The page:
A 25-minute drive south on Interstate 676 — traffic-permitting — sits Woodbury, New Jersey, a suburb of 10,000, possibly on the brink of an LGBTQ-plus business boom, at least, if community leader Tony Doran has anything to do with it.
The State of New Jersey first set the stage for economic growth in 2017 when they made Woodbury home to one of 75 designated Opportunity Zones, low-income areas where private investors were incentivized to develop. Revitalization was on the horizon.
In October 2018, the city of Woodbury became one of three in the state of New Jersey to score a perfect 100 on the Human Rights Campaign’s Municipal Equality Index, an elusive ranking that reflects the level of inclusivity that Woodbury’s laws, policies and services offer to LGBTQ people working and living in the city.
The rating came after Doran began collaborating with the city via his organization, Woodbury Community Pride (WCP).
A 4th-generation Woodbury native, Doran first conceived WCP after coming back home. Leaving 25 years of city living to return to the ‘burbs, Doran realized his hometown lacked the LGBTQ community and legislative protections he’d so valued in his urban life.
“In big cities like [Washington] D.C. and Philadelphia progressive policies are pretty much a given,” said Doran. “Coming home to Woodbury, it didn’t take long to realize nothing like that existed here. It was almost a reminder of why I left. And I thought, why should we be forced to move to be around our community? We should be able to be who we are, where we are.” said Doran.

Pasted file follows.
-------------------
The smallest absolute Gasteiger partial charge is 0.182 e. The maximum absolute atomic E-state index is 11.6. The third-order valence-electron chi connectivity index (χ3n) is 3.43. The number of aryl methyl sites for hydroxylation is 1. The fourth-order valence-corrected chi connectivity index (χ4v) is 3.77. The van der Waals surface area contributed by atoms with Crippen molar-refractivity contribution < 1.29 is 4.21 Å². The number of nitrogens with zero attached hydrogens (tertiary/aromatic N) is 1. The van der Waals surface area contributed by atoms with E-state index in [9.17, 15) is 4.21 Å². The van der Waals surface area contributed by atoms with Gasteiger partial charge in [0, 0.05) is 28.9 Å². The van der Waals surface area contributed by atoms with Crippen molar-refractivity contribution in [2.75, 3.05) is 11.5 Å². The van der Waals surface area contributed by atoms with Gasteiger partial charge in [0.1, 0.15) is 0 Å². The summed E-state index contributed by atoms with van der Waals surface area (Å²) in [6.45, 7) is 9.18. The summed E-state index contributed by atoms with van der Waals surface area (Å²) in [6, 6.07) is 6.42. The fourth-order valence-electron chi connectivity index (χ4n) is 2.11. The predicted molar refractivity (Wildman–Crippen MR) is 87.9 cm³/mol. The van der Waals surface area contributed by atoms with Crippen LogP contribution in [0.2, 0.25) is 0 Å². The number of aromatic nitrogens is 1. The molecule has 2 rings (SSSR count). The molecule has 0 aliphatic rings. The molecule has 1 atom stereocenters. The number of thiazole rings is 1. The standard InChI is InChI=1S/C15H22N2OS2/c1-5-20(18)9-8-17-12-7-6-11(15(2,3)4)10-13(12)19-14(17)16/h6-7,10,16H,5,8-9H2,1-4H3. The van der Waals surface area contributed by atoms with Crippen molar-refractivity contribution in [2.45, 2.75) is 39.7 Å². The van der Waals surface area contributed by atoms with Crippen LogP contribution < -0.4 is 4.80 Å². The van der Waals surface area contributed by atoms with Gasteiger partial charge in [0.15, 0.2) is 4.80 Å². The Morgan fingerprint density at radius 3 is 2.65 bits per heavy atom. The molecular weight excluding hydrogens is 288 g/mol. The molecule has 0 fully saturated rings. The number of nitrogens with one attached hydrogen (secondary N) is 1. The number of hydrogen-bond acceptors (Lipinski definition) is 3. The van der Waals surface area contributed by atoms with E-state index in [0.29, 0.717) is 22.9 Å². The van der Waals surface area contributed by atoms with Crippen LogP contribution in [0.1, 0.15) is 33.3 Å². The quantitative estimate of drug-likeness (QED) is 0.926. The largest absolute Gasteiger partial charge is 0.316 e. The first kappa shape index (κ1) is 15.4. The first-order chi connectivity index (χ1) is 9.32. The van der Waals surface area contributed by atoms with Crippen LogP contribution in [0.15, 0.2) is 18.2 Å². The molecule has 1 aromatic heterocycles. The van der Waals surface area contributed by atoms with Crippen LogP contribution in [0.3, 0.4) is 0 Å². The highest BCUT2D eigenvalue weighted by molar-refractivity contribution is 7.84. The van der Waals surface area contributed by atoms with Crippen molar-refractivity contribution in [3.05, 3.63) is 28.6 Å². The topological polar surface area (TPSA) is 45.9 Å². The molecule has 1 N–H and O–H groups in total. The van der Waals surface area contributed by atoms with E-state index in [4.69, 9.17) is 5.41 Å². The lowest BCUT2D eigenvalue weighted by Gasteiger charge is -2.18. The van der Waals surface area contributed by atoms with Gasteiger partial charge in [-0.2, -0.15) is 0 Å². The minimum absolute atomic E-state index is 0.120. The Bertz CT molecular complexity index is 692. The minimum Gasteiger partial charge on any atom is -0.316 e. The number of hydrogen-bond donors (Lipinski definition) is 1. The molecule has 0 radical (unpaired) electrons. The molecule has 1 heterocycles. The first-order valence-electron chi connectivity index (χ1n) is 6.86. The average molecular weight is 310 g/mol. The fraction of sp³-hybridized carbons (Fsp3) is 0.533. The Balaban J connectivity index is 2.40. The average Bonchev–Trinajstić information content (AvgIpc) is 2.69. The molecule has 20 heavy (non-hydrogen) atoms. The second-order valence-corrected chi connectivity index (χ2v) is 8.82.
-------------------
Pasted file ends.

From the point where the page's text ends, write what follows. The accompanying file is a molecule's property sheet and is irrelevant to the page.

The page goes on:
With an MBA from Rutgers and professional credits that include the chamber of congress of Great Philadelphia, Doran felt he could create change through the private sector. In 2017, he incorporated WCP, a volunteer organization committed to making Woodbury a welcoming home for LGBTQ small businesses.
“A significant percentage of LGBTQ-plus businesses are in the professional services, consulting and marketing sectors. Technology today allows them to operate from anywhere — why not a small town where the cost of doing business is more affordable? And let’s face it: a lot of small towns need a boost to their local economy,” said Doran.
To provide a monetary incentive for prospective LGBTQ businesses, WCP opened the Economic Investment Development Fund. This month, WCP granted its first endowment check to Tail of Two Creatives, a digital marketing company owned by married couple and Woodbury residents Shea Kucenski and Danielle Roberts.
Roberts said the funds will go toward opening a brick-and-mortar shop within one of the city’s recently-restored historic properties, repurposed as a co-creating space.
“We love that our [new] office is in a creative space. We’ll be working alongside many other creative folks,” said Roberts. “It gives us the opportunity to elevate our professionalism by welcoming in clients for meetings, hosting workshops, etc.”
Tail of Two Creatives — the name’s homophone a shout-out to the couple’s two Australian Shepherd rescues — is a pioneer of Woodbury’s LGBTQ business development.
“There aren’t many of us here… yet,” said Roberts. “We’re hoping that our visibility attracts more.”
The couple, fans of WCP’s mission, who offered to design Doran’s website pro-bono, believes that the WCP’s actions will continue to grow Woodbury’s LGBTQ business inclusivity.
“They [WCP] are being innovative in their approach to the next leg in the journey for full LGBTQ-plus equality — economic equality,” said Roberts. “WCP recently launched their Welcoming Business Program, where every business can take a pledge affirming their commitment to welcoming LGBTQ-plus people as customers, guests, clients and employees.”
WCP has also worked with the City of Woodbury to implement policies that increase the safety of its LGBTQ residents.
“For example, there are now two LGBTQ-plus liaisons at Woodbury Police Department,” said Roberts. “Actions speak louder than words when it comes to equality — and Woodbury delivers.”